Perspectives on #Bigotgate

At the heart of the Gillian Duffy story is, I think, a debate about sincerity (a theme I have touched on before).
First, of course, we question the sincerity of Gordon Brown, who – shock! – said one thing to a voter’s face, and another thing behind her back. I think that the Lib Dems captured the right mood. Nick Clegg said that “if we all had recordings of what we mutter under our breath we’d all be crimson with embarrassment” and Dr Evan Harris made the “there but for the grace of God go all” point this morning. Meanwhile, the Tories (in the shape of George Osbourne) came up with a marvellously hypocritical, holier than thou response which could easily be exposed by a Tory counter-gaffe at any moment. Cue question’s about the Conservatives sincerity too.
But the “bigot” label is also, essentially, a question about Mrs Duffy’s sincerity too. With Brown’s accidental on-air muttering, he was voicing the thought that such questions about immigration are somehow illegitimate. On the face of it, he is clearly wrong to think this, and wrong to dismiss the concerns of what should be his core constituency. Nevertheless, the particular type of language that Mrs Duffy used is an echo of the shrill misinformation we get from the tabloids. For many people (and I count myself among them) when they hear it, they become suspicious, and percieve the effects of propaganda. At the Angry Mob blog, Uponnothing analyses this unease:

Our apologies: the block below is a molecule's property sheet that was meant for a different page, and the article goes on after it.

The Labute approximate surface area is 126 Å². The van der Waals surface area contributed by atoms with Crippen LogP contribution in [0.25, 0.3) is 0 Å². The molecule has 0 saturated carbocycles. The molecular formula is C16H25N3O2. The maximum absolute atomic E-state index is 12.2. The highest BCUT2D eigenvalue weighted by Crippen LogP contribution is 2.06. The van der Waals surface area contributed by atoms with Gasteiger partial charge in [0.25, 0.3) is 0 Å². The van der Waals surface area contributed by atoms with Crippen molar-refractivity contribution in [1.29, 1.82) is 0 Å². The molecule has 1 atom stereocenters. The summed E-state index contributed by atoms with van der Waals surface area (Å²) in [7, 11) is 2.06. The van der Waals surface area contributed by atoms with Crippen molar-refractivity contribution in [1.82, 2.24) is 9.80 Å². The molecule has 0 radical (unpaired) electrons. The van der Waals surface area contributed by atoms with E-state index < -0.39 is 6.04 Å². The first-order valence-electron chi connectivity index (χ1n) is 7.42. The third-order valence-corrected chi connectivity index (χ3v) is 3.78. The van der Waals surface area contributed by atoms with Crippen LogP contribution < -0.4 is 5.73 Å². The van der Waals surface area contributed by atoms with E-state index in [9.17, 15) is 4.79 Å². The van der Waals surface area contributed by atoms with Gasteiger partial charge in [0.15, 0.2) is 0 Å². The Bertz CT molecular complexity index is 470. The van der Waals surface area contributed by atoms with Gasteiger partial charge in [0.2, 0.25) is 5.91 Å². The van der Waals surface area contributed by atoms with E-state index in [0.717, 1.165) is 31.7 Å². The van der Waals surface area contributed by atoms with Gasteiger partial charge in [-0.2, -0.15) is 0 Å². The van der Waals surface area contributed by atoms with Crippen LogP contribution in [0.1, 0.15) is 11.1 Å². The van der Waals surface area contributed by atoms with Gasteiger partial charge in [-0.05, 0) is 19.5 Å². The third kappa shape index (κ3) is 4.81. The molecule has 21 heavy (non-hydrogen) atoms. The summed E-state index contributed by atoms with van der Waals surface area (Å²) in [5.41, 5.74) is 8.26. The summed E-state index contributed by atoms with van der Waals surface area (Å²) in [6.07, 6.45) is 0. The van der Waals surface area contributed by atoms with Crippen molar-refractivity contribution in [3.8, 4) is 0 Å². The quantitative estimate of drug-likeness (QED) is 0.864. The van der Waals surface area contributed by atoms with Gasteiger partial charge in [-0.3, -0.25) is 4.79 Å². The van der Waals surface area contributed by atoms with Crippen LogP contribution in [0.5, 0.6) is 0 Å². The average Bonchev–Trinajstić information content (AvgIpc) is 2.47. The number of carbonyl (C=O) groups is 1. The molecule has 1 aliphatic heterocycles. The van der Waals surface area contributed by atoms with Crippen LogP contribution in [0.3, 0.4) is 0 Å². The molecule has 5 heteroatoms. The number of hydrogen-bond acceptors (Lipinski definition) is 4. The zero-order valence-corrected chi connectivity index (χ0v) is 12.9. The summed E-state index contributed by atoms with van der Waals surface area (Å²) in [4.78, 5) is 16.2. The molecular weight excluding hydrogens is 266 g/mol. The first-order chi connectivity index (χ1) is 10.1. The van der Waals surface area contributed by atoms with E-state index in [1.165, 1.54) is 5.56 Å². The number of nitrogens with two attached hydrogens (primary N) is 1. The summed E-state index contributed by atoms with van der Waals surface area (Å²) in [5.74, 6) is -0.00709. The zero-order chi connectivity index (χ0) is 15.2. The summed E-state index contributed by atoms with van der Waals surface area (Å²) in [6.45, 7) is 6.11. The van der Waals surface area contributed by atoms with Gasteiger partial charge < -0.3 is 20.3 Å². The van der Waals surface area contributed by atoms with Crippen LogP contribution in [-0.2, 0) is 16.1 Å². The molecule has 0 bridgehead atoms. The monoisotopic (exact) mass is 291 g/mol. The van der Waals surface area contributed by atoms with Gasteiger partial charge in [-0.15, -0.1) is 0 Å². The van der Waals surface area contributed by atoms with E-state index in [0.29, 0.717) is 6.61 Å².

The ineloquence of Gillian Duffy seems to stem from what tabloid newspapers have tried so hard to create; a kind of unthinking acceptance that the country is overrun with immigrants. What happens is that people like Gillian pick up the general narrative but can’t quite remember the details, largely – I like to think – because their brain subconciously rejects them as bollocks. Look at the way she talks about claiming benefits for example:

But there’s too many people now who are vulnerable but they can claim and people who are vulnerable can’t get claim, can’t get it.

You can see she is trying to regurgitate the narrative that she has been fed, but it doesn’t come out quite right. You can see she is trying to say that immigrants get all the benefits whilst people in need get nothing, yet something prevented her. Maybe when people write about what a genius Littlejohn is, and how he can put into words what the rest of us cannot, perhaps there is some truth in this. Perhaps if Littlejohn had been responding to this statement he would have been able to quickly draw agreement from Gillian: ‘You mean that we’re showering immigrants with benefits whilst British taxpayers, pensioners and vulnerable people suffer?’ Littlejohn might reply. ‘Yes, that is exactly it’ Gillian would presumably exclaim, marvelling at Littlejohn’s mastery of basic narratives.

(I have percieved similar sound-bites perculating into the general language around other tabloid issues too. I remember a discussion about terrorism once, where the chap I was talking to expressed worry about “people who would do me and my family harm.” The formulation “who would do” stuck out – it was out of keeping with the language of the conversation and not how he normally spoke. It was recognisable as a sound-bite, a piece of rhetoric that had been written and practiced.)
The problem with this insight is that it is only useful if you live inside a liberal-left bubble. Unfortunately, it is a useless account of the world if you seek to persuade people that you are worthy of their vote. I’ve long held that the Daily Mail readership are persuadable by good and sincere arguments, and alienating people through gaffes is not the way to do this.